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IS Peddles Revised Version Of Balkan History In New Recruitment Video

Jihadists from the Balkans appear in a propaganda video for the extremist Islamic State group that was published on social media on on June 4.

Jihadists from the Balkans appear in a propaganda video for the extremist Islamic State group that was published on social media on on June 4.

"A land bathing in the vastness of three great seas..."

"A land characterized by the might of mountains that have for centuries been buffeted by fierce battles..."

They could be quotes from a cheesy tourist brochure selling summer vacations in the Balkans.

But they are the opening lines of Honor Is In Jihad, a new propaganda video aimed at Balkan Muslims by Al Hayat, the media wing of the Islamic State (IS) group.

The video was released on social media on June 4 but was likely filmed before February 6, as one of the militants appearing in it -- Mirza Haklaj from Montenegro -- was reported killed then.

"We've never seen a consolidated message targeted at the Balkans before," says Ebi Spahiu, who tracks Albanian militants at the Tirana-based Albanian Institute of International Affairs (AIIS).

Al Hayat has made the video in two languages widely-spoken in the region, Albanian and Serbian, says Spahiu, suggesting that IS could be seeking to strengthen its message in the Balkans.

Revisionist History

The message of Honor Is In Jihad is one that has appeared throughout IS propaganda: Muslims in Europe have been subjugated and humiliated by the "infidels" and can only regain their dignity by waging "jihad" in the ranks of IS.

The video presents IS's revisionist version of Balkan history, using film and documentary footage to lend a sense of authority and authenticity to the narrative.

World War I is recast as a "global assault by [infidel] nations against Islam" whose goal was to "create nation states in the lands of the Muslims."

After World War II, according to IS, "an air of humiliation now engulfed the Muslims of the Balkans."

And even when communism fell, Muslims in Bosnia were "duped by the concepts of democracy" while Bosnian jihadi fighters were "betrayed" by secular leaders, the video argues.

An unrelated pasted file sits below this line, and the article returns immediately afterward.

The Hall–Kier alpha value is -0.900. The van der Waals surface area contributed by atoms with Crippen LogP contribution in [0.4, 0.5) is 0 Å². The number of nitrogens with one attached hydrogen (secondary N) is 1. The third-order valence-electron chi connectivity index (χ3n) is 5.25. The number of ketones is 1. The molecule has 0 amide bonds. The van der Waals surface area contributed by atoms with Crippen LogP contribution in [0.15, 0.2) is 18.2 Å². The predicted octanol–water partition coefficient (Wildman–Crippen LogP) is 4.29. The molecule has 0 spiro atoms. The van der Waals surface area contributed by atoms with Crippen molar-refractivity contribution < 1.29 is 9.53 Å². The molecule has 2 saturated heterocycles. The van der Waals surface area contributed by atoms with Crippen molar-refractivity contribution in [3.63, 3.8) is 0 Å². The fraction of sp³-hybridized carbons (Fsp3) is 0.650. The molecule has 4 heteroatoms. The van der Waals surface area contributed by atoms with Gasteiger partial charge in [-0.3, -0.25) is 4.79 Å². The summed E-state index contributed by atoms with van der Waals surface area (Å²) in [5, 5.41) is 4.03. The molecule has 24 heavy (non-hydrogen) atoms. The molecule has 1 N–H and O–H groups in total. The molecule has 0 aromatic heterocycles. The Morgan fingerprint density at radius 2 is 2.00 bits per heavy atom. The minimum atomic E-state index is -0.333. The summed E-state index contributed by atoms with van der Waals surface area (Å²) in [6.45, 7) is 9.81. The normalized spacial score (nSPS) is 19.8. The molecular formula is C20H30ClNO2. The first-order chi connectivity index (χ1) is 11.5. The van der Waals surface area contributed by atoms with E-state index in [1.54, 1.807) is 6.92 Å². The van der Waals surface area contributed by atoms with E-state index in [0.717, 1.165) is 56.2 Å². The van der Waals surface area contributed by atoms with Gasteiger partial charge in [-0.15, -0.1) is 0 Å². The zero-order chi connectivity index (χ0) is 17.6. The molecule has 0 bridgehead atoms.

This fictional, idealized past is connected with the present via a call for Balkan Muslims to join its ranks in Syria and Iraq.

Their humiliation can only be dispelled by "hijra," migration to IS-controlled territory, the video says.

Selling The 'Caliphate Life'

Honor Is In Jihad emphasizes peaceful, family life in Iraq, not violent jihad.

In IS-controlled Iraq, Muslims "walk in honor, meet in safety, and raise their children fearing none but Allah," the video says.

Bosnian militants are shown playing with their children and drinking tea together.

This is the first time, according to AIIS's Spahiu, that a video has shown militants from the Balkans in IS-controlled lands alongside their wives and children.

"All of the previous messages called for fighters to join jihad. Now they are also calling [for them] to join the caliphate's life," Spahiu told RFE/RL.

Lone Wolves

A Bosnian IS militant, Abu Jihad al-Bosni, describes joining IS as moving from "darkness into light."

Another militant, Salahuddin al-Bosni, has a more practical message. Balkan Muslims who complained of being oppressed in their homelands should come to Iraq.

"If you want it so much, then make hijra," Salahuddin says.

The video also calls for lone-wolf attacks against domestic targets in the Balkans.

"We will put fear in you and terrorize you.... We will come to you with explosive belts," militant Abu Muqatil al-Kosovi says, addressing governments in the Balkans.

No Muhaxheri

The most notorious of IS's Balkan militants, Lavdrim Muhaxheri, is conspicuous by his absence from the video.

Muhaxheri had been presumed dead until his appearance in a recently released violent video raised speculation that he may be still alive.

An ethnic Albanian, Muhaxheri had been a key figure in the recruitment of Kosovar Albanians to IS.

His omission from the video suggests that the rumors of his death may have been accurate after all.

-- Joanna Paraszczuk

About This Blog

"Under The Black Flag" provides news, opinion, and analysis about the impact of the Islamic State (IS) extremist group in Syria, Iraq, and beyond. It focuses not only on the fight against terrorist groups in the Middle East, but also on the implications for the region and the world. The blog's primary author, James Miller, closely covered the first three years of the Arab Spring, with a focus on Syria, and is now the managing editor of The Interpreter, where he covers Russia's foreign and domestic policy and the Kremlin's wars in Syria and Ukraine. Follow him on Twitter: @Millermena


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